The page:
• Ensure interventions and extra academic support for students falling behind, and acceleration activities for students working above grade level.
  • Integrate general education, special education, and English learner students.
  • Provide non-graded enrichment activities.
  • Create alternative grading systems, either Pass/Incomplete or A, B, C, Incomplete, with students given the opportunity to complete uncompleted work.
  • Allow students to redo work.
  • Create alternatives to tests, such as video capstone projects.
  • Make sure that teachers know English learners’ level of English proficiency.
  • Give English learners material in their own language and opportunities to use their own language.
  • Implement diagnostic assessments when students return to school.
  • Make provisions for providing intensive interventions and support to students who have fallen behind due to COVID-19, including homeless students who have fallen behind due to inconsistent attendance.
  • Provide remote college and financial aid counseling to high school students.
  • Suspend or cancel high-stakes standardized tests.

Socioemotional and mental health supports

All students need socioemotional and mental health supports, but some students are particularly vulnerable to mental health issues such as anxiety and depression. In addition, the COVID-19 experience has been traumatic for many students, particularly those experiencing homelessness. Effective districts:

  • Connect with mental health professionals in the community.
  • Hire more mental health professionals if needed.
  • Implement universal socioemotional and mental health screening.
  • Ensure that every student has a warm personal relationship with at least one adult at school, even in the online environment.
  • Provide training to all staff in how to identify, teach, and support students in crisis and suffering from trauma, including students experiencing homelessness.
  • Provide extra supports for students with disabilities, English learners, students in foster care, and homeless students.
  • Provide weekly non-academic “check-ins” with every student.
  • Build warm, positive relationships that buffer stress.
  • Provide consistency and structure.
  • Articulate clear expectations and norms.
  • Emphasize, facilitate, and support student-student and student-teacher relationships.
  • Acknowledge each student’s current circumstances.
  • Provide opportunities for student voice and academic choices.
  • Strive to give students a sense of safety and belonging.
  • Focus on executive functioning, mindset, learning skills, and habits of successful learners.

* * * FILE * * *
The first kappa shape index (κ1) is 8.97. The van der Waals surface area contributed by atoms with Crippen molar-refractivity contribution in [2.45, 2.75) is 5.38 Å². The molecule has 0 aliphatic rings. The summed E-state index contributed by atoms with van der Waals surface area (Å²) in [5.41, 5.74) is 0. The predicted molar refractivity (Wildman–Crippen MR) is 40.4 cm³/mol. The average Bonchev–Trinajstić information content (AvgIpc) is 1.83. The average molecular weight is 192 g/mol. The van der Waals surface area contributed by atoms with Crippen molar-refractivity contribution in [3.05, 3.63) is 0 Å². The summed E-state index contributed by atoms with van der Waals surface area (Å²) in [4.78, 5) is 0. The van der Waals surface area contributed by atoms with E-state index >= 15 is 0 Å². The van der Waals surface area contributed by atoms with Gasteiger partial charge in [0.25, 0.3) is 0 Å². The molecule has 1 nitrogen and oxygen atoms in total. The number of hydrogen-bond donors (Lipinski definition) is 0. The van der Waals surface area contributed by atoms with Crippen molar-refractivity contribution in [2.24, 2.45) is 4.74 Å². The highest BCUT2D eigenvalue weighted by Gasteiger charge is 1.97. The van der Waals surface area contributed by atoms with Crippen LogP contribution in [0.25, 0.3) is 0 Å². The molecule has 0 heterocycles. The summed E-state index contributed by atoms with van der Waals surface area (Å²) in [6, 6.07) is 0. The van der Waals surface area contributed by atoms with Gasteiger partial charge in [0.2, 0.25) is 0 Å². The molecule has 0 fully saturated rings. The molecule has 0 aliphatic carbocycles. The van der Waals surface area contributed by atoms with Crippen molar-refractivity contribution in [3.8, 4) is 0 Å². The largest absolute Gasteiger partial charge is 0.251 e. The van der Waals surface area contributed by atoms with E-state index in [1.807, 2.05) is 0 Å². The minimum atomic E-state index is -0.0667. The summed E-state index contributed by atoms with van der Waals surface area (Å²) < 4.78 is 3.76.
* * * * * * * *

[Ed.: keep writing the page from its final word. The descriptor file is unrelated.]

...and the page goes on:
• Ensure that all teachers are aware of how COVID-related stress and trauma can affect intellectual and socioemotional functioning.
  • Provide activities that emphasize resilience and regulation of stress, emotions, actions, and behaviors.
  • Embrace English learners and students with disabilities as assets.
  • Ensure that all staff are aware of the increased potential for abuse and are familiar with the warning signs of abuse.
  • Provide stipends to homeless students and families to cover additional COVID-related expenses.
  • Develop procedures for homeless families to enroll their children in school, even when schools and district offices are physically closed or when families do not have internet access.


Teachers, other educators, and staff bear tremendous responsibility for student learning and well-being. They need training in distance learning, and they need support to deal with the stress of COVID-19. Effective districts:

  • Ensure that teachers are supported with professional development in online and distance learning.
  • Ensure that teachers have appropriate devices, internet access, and access to ongoing tech support.
  • Provide opportunities for stress reduction, such as mindfulness training and other forms of self-care.
  • Emphasize staff cohesion and relationships.
  • Provide enough planning and collaboration time.
  • Provide regular check-ins between teachers and their supervisors.
  • Develop strategies for retaining highly credentialed teachers at risk of leaving the profession due to COVID-19.
  • Include teachers and staff in all major decisions.
  • Provide childcare for educators and staff with children.
  • Acknowledge staff responsibilities and challenges and celebrate accomplishments.
  • Make mental health services available to staff.
  • Solicit feedback from staff.
  • Provide training to all school staff about the unique needs of homeless students and the rights of homeless students under the McKinney-Vento Homeless Assistance Act.